Shared by HGYC Member Kristin Donnelly
I know we don’t know each other, but I have a few guesses about your life.
You love deeply. Whether it’s your partner, your children, your friends, your business, your calling - you love with all you are.
You care passionately. Whether it’s about the world around you, or your own health and wellbeing - you are known as a passionate person.
You pursue excellence. Whether it’s in your professional or personal life, you know that perfection is a myth and choose progress towards excellence instead of the shiny trappings of performative perfection.
Or, at least you want to be.
Because the other thing I can guess is that you’re exhausted.
Actually, I know you’re exhausted. You have grand dreams, huge passions, deep love, and a plan to put it all in place. You know what you’re supposed to be, and you want to go be it, but everything in you is tired.
You’re tired of managing your schedule and the schedules and expectations of others. You’re tired of working towards a goal only to be told that it’s still not enough. You’re tired of being tired!
I know, friend. I know, and I also know it’s not your fault.
America measures the worth of human beings by their productive output in a deep and profound way, and it traces all the way back to the Puritans.
Puritanical theology told them the point of their life was to work very, very hard now and that they’d reap all their rewards in the afterlife. Rest, pleasure - those were weaknesses on this side of the veil, because time on earth is fleeting and we have to get as much done as possible before we go to our eternal rest. Hard work, therefore, also equaled piety, and piety meant you were a good person. We shortened that over time to make hard workers and good people the same thing. Add in their intense individualism (only their faith and their works affected their reward), and you can see some of their hangovers even today.
So at the beginning of America, when she was but a seed of an idea, the culture put into motion by the cultural stakeholders was that you were a good person if you worked hard, and you were supposed to do it alone. Since then, American culture developed and the civic religion alongside it. As there was never a state religion, nothing came along to break this good person equals a hard worker systemic belief that the Puritans set up, and it was instead folded into our notions of nationalism and remains largely unchallenged in the subconscious mindset of American culture.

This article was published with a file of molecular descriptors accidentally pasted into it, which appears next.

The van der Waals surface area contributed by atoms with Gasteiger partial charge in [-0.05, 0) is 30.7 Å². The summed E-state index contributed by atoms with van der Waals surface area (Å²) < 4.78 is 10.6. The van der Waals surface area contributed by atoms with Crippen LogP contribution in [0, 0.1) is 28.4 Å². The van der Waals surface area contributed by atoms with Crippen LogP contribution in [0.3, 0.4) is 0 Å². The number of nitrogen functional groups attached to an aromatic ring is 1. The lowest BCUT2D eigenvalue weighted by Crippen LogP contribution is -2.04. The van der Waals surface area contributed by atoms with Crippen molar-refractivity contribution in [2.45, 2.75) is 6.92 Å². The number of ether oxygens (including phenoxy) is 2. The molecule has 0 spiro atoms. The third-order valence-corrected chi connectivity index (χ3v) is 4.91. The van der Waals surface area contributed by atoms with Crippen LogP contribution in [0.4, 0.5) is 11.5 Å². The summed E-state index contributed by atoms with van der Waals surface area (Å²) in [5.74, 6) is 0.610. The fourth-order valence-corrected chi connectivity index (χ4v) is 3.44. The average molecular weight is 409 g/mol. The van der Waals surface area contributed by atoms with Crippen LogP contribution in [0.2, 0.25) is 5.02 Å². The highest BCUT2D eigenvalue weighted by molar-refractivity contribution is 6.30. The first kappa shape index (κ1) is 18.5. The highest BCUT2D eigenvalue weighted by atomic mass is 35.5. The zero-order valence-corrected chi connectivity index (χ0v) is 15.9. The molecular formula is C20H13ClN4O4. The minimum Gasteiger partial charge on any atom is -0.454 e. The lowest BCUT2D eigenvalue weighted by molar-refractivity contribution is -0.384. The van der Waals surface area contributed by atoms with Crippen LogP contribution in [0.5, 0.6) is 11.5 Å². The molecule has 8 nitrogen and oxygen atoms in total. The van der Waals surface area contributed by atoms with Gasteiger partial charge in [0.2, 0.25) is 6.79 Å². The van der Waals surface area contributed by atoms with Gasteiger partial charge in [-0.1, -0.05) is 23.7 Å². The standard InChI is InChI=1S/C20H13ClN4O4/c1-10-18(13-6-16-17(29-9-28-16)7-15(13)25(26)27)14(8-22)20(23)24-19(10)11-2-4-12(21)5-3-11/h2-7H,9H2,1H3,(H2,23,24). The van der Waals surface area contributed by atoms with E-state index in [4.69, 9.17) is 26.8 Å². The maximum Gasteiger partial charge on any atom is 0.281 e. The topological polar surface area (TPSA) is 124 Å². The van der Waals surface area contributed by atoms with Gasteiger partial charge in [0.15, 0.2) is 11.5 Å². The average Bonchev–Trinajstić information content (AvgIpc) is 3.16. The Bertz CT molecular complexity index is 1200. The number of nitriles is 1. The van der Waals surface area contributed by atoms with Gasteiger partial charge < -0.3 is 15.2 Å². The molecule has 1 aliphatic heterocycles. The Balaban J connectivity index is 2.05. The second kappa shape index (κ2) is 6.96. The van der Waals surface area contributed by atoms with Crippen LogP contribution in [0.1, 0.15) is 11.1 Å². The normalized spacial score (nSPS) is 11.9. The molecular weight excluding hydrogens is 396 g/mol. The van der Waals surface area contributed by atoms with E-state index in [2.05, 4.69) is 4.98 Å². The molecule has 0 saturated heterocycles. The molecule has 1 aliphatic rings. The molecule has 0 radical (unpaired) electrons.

It doesn’t have to stay that way.
We can choose a different way.
The bad news is that counter-acting this can’t be done through the traditional means that “self-care” usually means. No amount of bubble baths, goat yoga sessions, or spa days will help you unlearn that your worth is tied to your output. They may help you feel rested or joyful or happy or a thousand other positive things, but they can’t rewrite your brain on their own.
The good news is that it’s a mindset shift, and a discipline, and a mental posture and our brain is more powerful than anything the world can throw at us. The way to unlearn exhaustion is to do it. To quote the Avett Brothers - decide what to be and go be it, friends. If you want to be grounded, centered, and rested? Then be it. Figure out what rest looks like for you and do it.
Here’s a few quick tips for unlearning exhaustion:
- Surround yourself with people who believe you have inherent dignity and worth as a human, and do not measure how much they love you based on what you can do for them.
- Decide what ‘rest’ looks like for you. For me, it’s video games and travel. For my business partner, it’s yoga and cross-stitch. Decide what it looks like to you, build it into your schedule, and guard it FIERCELY.
- Start everyday with something that centers you in your day. I use meditation (my mantra is “breathe in abundance, breathe out service”), I know others that start with journaling, or a long walk, or a short walk, or something. But start your day by prioritizing you as a human being and not you as a human doing.
- Research burnout so you make sure you never get there. Two books I recommend? The Bouncebackability Factor by Caitlin Donovan and Burnout by Emily and Amelia Nagoski
- Accept and operationalize the truth that ‘no’ is a full sentence.
Remember that this is a process, and that learning and unlearning are not linear things. There are loads of women here in Hey Girl, You Can who are doing this work and we’d all love to support you - I know I would.
Be well, dear one. You are a beautiful, passionate, caring, wise, fun, delightful woman who is not her “to-do” list. I promise.
Kristen Donnelly, PhD is one of The Good Doctors of Abbey Research, and believes that curiosity changes the world. She's a TEDx speaker, empathy enthusiast, and believer in women. You can find out more about her at her website https://www.abbey-research.com/
*Photo Credit https://tinyurl.com/2p9x8kac
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